Drs. Mirjam Shatanawi is lecturer at the Reinwardt Academy (Amsterdam University of the Arts). Between 2001 and 2018, she worked as curator at the Tropenmuseum in Amsterdam, the Museum of Ethnology in Leiden and the Wereldmuseum in Rotterdam. She is the author of Islam at the Tropenmuseum (2014). She has curated exhibitions on topics as wide-ranging as contemporary art from Iran, the global Sixties and the artistic encounter of the Dutch artist M.C. Escher with Islamic art.
Johanna Strunge | Coffee, Tobacco and Spices on Display: Colonial goods shops in museums
I am researching the intersections of urban and museum spaces. Taking German port cities as an example, I ask how they were shaped by colonialism and how this reflects upon museums. A special focus hereby lies on the analysis of the forgotten in museums. An object group in the museum's collections has proven to be particularly relevant for these questions: Shops that sold colonial goods such as coffee, tea, tobacco etc. to the population, so-called Kolonialwarenläden (tr. Colonial Goods Shops). Since the middle of the 19th century, they have been an essential and significant part of urban life. Becoming obsolete over the course of the 20th century, some of these shops were translocated to museums. In the process they have found their way into various kinds of museums – ethnological museums, historical museums, district museums and industrial and technical museums. This allows the question of (post-)colonial continuities in museum spaces in a cross-museum view. My previous analysis additionally suggests that the way these shops are presented, often is an exemplary history of forgetting the colonial past.
My stay at the RCMC not only provides me with important impulses for these complicated questions of decolonization of such museum spaces, but it itself has a history related to the topic as the Tropenmuseum started as an institution for exhibiting colonial goods.
Johanna Strunge is a PhD fellow in the “Exhibiting Knowledge | Knowledge in Exhibitions” research group at Göttingen university (Germany). As part of a cooperation she is part of the Research Center for Material Culture for the academic year 2019/20. Johanna studied history, philosophy and public history with a focus on gender and colonial histories in Berlin (Germany). Most recently, she worked as an associate researcher for an exhibition on Berlins colonial history and was curator of an exhibition about the revolution 1918/19 in the Berlin district Schöneberg.
Daniela Tenenbaum began studying architecture at the Bezalel Academy for Arts and Design in Jerusalem and completed her bachelor’s degree with a major in art history and a minor in communication at the Freie Universität, Berlin. During her time in Berlin, Daniela worked in an art gallery for three years as an assistant curator, organizing and curating exhibitions as well as producing events. She is currently completing a master’s degree at Utrecht University in the Arts and Society program. Daniela’s research focuses on the complex relationship between museums and political and societal engagement. Her thesis centres around the role Rapid Response Collecting can play as a catalyzer for the promotion of notions of democracy and social equality within museums.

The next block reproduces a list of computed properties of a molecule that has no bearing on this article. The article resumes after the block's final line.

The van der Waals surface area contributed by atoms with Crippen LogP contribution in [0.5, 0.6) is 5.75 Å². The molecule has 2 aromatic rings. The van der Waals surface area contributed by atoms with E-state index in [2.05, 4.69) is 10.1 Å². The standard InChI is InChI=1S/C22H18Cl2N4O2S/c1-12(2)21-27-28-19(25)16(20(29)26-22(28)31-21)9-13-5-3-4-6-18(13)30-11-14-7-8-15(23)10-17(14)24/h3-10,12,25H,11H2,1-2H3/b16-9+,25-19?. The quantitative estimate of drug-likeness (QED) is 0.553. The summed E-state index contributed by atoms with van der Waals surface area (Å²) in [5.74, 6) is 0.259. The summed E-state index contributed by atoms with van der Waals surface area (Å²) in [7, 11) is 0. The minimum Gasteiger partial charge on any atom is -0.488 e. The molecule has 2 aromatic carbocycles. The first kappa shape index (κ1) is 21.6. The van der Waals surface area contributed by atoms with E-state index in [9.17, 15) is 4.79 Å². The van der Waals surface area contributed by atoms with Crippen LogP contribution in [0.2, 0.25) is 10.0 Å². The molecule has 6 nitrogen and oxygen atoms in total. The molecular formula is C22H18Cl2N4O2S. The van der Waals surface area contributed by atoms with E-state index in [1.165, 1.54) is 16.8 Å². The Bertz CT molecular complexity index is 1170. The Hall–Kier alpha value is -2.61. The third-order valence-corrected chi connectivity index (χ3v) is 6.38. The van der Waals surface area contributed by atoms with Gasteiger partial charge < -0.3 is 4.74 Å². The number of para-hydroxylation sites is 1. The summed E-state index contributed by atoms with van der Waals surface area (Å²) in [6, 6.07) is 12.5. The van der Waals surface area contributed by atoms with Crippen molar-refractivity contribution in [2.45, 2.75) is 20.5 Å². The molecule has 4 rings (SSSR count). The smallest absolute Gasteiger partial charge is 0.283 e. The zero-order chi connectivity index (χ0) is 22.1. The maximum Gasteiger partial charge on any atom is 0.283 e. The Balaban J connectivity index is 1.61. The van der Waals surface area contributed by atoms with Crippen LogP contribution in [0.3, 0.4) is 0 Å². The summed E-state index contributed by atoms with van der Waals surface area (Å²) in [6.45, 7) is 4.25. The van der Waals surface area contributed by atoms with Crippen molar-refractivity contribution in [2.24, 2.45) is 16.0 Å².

Ailish Toal | Impossibilities of Translating Gender: Recent scholarship on Hijra/Kinnar and Fa’afāfine
My research project is looking at what gets lost when we analyse cultural artefacts within the binary Western understanding of gender. It interrogates museum spaces as sites where established narratives, often based on colonial legacies, are put forward. In regards to gender, cultural artefacts are often taken out of context and based on Western assumptions of gender. This does not account for many societies where gender is recognised beyond a Western male-female binary model. This research looks in particular at the alternative gender identities of Hijra in India and Fa’afafine in Polynesia and discusses the danger of simply ‘translating’ these identities to Western terms such as ‘transgender’. Doing so leads to generalisations of cultures and gender identities. It is that these identities are understood firmly within their cultural context. I use cultural artefacts from both of these societies, both to analyse how gender difference is often overlooked, and also to demonstrate the importance of understanding the complexities of these distinct identities. I also look at how globalisation and Western understandings of ‘homosexuality’ have impacted these communities over recent years.
Ailish Toal is an Irish MA student. She graduated from University College Dublin in 2017 with a Bachelor’s degree in History and Politics. She is currently in the process of completing her Master’s degree in Gender Studies at Utrecht University. She was recently an intern with the Research Center for Material Culture where her research focused on gender difference in the non-West.